In a season that has been such a diversion from past years, Duke's opening round ACC tournament game was more of the same for the Blue Devils—great pitching, poor hitting.

After a promising start, the Blue Devils fell to Clemson 5-3 Wednesday in their opening game of pool play in the ACC Championship at NewBridge Bank Park in Greensboro, N.C. The contest was Duke's first appearance in the tournament in five years and featured a pitching duel between the two teams' aces.

On the mound for the Blue Devils Wednesday was sophomore Michael Matuella. The Great Falls, Va., native was dominant early but allowed the Tigers to claw their way back into the game—much like the team as a whole. Ultimately, he allowed three runs on eight hits through 6.2 innings of work.

"Michael Matuella pitched a tremendous ballgame for us," head coach Chris Pollard said. "[He] certainly gave us a good enough start to win the ballgame. Nick Hendrix did his job coming out of the pen. Ryan Deitrich had good at-bats. The difference in the ballgame was the fact that up until Chris Marconcini hit the ground ball to first base with one out in the ninth, we didn't make an infielder make a play all day."

Through the first three innings, Matuella gassed Clemson with his fastball that clocks in the high 90s as he struck out four of the first nine batters he faced and kept the Tigers from scoring prior to the fourth inning. But he was not the only stud toeing the rubber Wednesday. Clemson southpaw Matthew Crownover was exceptional, holding the Blue Devils to two runs on five hits in 7.2 innings of work and striking out nine batters in the process.

"I thought he pitched great, and he's a tremendous competitor," Pollard said. "And he was able to run the two-seam away from us at times. But we've got to do a better job of hitting with our top hand and doing whatever we need to do. Sometimes it's a willingness when you get in the batter's box and say, 'Look, I'm going to force myself to get on top of the baseball and hit a ground ball.'"

Duke was able to rattle Crownover in the opening innings and get out to an early lead. In the second inning, Chris Marconcini hit a harmless popup into foul territory with two outs, but the ball was dropped by Tiger third baseman Tyler Slaton, allowing Marconcini to reach first on error and sending Ryan Deitrich to the plate for the Blue Devils. Slaton's mistake would prove to be costly for Clemson, as Deitrich sent Crownover's pitch just over the outstretched glove of center fielder Tom Bourdon for a two-run homerun to give the Blue Devils the 2-0 advantage.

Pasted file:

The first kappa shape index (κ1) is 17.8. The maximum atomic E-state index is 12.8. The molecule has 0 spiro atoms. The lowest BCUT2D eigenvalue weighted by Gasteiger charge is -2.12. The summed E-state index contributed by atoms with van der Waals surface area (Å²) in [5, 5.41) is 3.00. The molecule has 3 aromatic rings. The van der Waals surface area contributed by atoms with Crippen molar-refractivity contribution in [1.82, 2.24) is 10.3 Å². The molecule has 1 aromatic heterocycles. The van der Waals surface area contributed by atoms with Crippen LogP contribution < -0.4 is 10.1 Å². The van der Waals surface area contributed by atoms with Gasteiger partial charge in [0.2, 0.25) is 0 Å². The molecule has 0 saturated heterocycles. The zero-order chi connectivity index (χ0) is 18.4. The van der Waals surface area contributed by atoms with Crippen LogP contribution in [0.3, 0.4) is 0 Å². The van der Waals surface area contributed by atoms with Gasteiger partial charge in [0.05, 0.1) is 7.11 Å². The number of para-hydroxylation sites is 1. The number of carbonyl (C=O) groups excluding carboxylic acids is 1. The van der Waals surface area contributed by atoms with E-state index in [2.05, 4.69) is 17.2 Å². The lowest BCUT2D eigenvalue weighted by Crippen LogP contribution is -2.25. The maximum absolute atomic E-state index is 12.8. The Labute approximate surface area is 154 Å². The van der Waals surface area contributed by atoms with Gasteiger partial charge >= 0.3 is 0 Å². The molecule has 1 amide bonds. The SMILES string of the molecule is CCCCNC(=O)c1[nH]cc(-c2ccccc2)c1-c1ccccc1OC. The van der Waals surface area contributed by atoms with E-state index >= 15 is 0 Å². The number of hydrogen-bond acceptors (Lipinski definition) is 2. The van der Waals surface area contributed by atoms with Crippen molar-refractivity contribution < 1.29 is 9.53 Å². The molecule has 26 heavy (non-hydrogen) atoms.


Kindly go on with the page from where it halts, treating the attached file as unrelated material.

But that was all the crowd would see from the Duke offense for another six innings.

After picking up a run in the fourth to cut the Duke lead in half, the Tigers took the lead in the top of the fifth when catcher Chris Okey and third baseman Weston Wilson hit back-to-back singles to put runners on first and second with one out. Following a Slaton strikeout via Matuella, designated hitter Tyler Krieger roped a line drive into the right field corner, scoring both Okey and Wilson and putting Clemson ahead 3-2, a lead it would not relinquish for the rest of the day.

"They started sitting on the fastball," Matuella said. "My fastball starting getting elevated a little bit. When that starts to happen, two-seamer doesn't move as much and they put a lot of good swings on the ball today. I just have to do a better job of getting the ball down."

The Tigers would cushion their lead in the top of the ninth, advancing runners on first and second to second and third thanks to a well-placed bunt laid by center fielder Tyler Slaton. Andrew Istler—who took over for Hendrix following the eighth inning—intentionally walked Krieger to have the force out at any bag. The Blue Devils nearly got what they wanted when Clemson's Steven Druggar hit a sharp ground ball to second, but the ball bounced past the outstretched glove of Andy Perez, allowing two runs to score and giving the Tigers all the room they needed.

Duke made things interesting in the final frame of the afternoon, drawing consecutive walks to bring the tying run to the plate with two outs in the bottom of the ninth. Deitrich, who knocked in the Blue Devils' only two runs of the game, closed the gap to two with an RBI single, putting runners on first and third with the winning run coming to bat in the form of Mike Rosenfeld. The Duke catcher had the crowd holding its breath as he roped a line drive to deep right-center, but the Blue Devil luck was finished as Slaton chased down the ball to end the game.

"We were content to pop the ball up in the air," Pollard said. "We talked about the importance of forcing their infield to make plays and we didn't adjust as the game went on, and that was the difference in the ballgame."

In addition to reaching the tournament for the first time since 2009, Duke will use the postseason conference play to seek their first NCAA tournament bid since 1961. With a current RPI of 78, the Blue Devils' loss against Clemson was a step backward in their journey to reach Omaha. But Duke is far from out of the picture and does not lack hope.

"Obviously we need to win these next two games," Matuella said. "I don't think we're going to feel more pressured. We're going to take it one pitch at a time. We know we can beat any team when we play to our abilities."

The Blue Devils will continue pool play Thursday at 3 p.m. against No. 9 seed Georgia Tech.